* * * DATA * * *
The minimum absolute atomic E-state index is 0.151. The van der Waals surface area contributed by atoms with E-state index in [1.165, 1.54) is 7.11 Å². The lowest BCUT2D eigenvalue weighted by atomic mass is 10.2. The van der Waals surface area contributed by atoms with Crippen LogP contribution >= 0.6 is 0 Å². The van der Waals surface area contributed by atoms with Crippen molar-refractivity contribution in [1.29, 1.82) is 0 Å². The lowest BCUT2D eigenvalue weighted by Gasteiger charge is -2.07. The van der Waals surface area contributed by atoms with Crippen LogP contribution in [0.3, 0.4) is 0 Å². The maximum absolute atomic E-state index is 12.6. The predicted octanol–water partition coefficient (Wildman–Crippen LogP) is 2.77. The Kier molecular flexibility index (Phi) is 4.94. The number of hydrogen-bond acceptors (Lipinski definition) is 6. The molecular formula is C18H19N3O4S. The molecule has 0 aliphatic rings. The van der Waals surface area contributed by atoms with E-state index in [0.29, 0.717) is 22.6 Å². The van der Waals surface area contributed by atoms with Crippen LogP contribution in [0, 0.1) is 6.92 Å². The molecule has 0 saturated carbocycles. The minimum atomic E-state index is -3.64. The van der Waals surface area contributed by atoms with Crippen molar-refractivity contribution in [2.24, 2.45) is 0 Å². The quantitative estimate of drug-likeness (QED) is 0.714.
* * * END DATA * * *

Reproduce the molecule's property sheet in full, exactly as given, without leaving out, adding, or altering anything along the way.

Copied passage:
The minimum absolute atomic E-state index is 0.151. The van der Waals surface area contributed by atoms with E-state index in [1.165, 1.54) is 7.11 Å². The lowest BCUT2D eigenvalue weighted by atomic mass is 10.2. The van der Waals surface area contributed by atoms with Crippen LogP contribution >= 0.6 is 0 Å². The van der Waals surface area contributed by atoms with Crippen molar-refractivity contribution in [1.29, 1.82) is 0 Å². The lowest BCUT2D eigenvalue weighted by Gasteiger charge is -2.07. The van der Waals surface area contributed by atoms with Crippen LogP contribution in [0.3, 0.4) is 0 Å². The maximum absolute atomic E-state index is 12.6. The predicted octanol–water partition coefficient (Wildman–Crippen LogP) is 2.77. The Kier molecular flexibility index (Phi) is 4.94. The number of hydrogen-bond acceptors (Lipinski definition) is 6. The molecular formula is C18H19N3O4S. The molecule has 0 aliphatic rings. The van der Waals surface area contributed by atoms with E-state index in [0.29, 0.717) is 22.6 Å². The van der Waals surface area contributed by atoms with Crippen LogP contribution in [0, 0.1) is 6.92 Å². The molecule has 0 saturated carbocycles. The minimum atomic E-state index is -3.64. The van der Waals surface area contributed by atoms with Crippen molar-refractivity contribution in [2.24, 2.45) is 0 Å². The quantitative estimate of drug-likeness (QED) is 0.714.